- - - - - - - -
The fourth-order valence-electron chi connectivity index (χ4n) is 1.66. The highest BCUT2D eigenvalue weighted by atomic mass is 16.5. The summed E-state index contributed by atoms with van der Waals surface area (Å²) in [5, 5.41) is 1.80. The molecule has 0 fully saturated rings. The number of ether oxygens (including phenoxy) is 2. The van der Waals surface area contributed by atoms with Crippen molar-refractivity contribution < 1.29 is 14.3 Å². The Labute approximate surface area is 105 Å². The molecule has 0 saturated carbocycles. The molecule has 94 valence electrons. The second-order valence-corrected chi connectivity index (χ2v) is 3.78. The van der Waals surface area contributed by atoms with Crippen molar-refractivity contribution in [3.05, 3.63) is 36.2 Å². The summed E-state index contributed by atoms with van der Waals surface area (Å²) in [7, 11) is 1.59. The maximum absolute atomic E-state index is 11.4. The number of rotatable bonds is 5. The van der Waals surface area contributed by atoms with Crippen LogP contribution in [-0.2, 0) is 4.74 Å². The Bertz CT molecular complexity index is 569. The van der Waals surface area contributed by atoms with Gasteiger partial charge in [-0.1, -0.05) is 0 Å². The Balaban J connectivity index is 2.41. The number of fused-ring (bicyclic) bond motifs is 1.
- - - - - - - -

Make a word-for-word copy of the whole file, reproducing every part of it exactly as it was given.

The fourth-order valence-electron chi connectivity index (χ4n) is 1.66. The highest BCUT2D eigenvalue weighted by atomic mass is 16.5. The summed E-state index contributed by atoms with van der Waals surface area (Å²) in [5, 5.41) is 1.80. The molecule has 0 fully saturated rings. The number of ether oxygens (including phenoxy) is 2. The van der Waals surface area contributed by atoms with Crippen molar-refractivity contribution < 1.29 is 14.3 Å². The Labute approximate surface area is 105 Å². The molecule has 0 saturated carbocycles. The molecule has 94 valence electrons. The second-order valence-corrected chi connectivity index (χ2v) is 3.78. The van der Waals surface area contributed by atoms with Crippen molar-refractivity contribution in [3.05, 3.63) is 36.2 Å². The summed E-state index contributed by atoms with van der Waals surface area (Å²) in [7, 11) is 1.59. The maximum absolute atomic E-state index is 11.4. The number of rotatable bonds is 5. The van der Waals surface area contributed by atoms with Crippen LogP contribution in [-0.2, 0) is 4.74 Å². The Bertz CT molecular complexity index is 569. The van der Waals surface area contributed by atoms with Gasteiger partial charge in [-0.1, -0.05) is 0 Å². The Balaban J connectivity index is 2.41. The number of fused-ring (bicyclic) bond motifs is 1.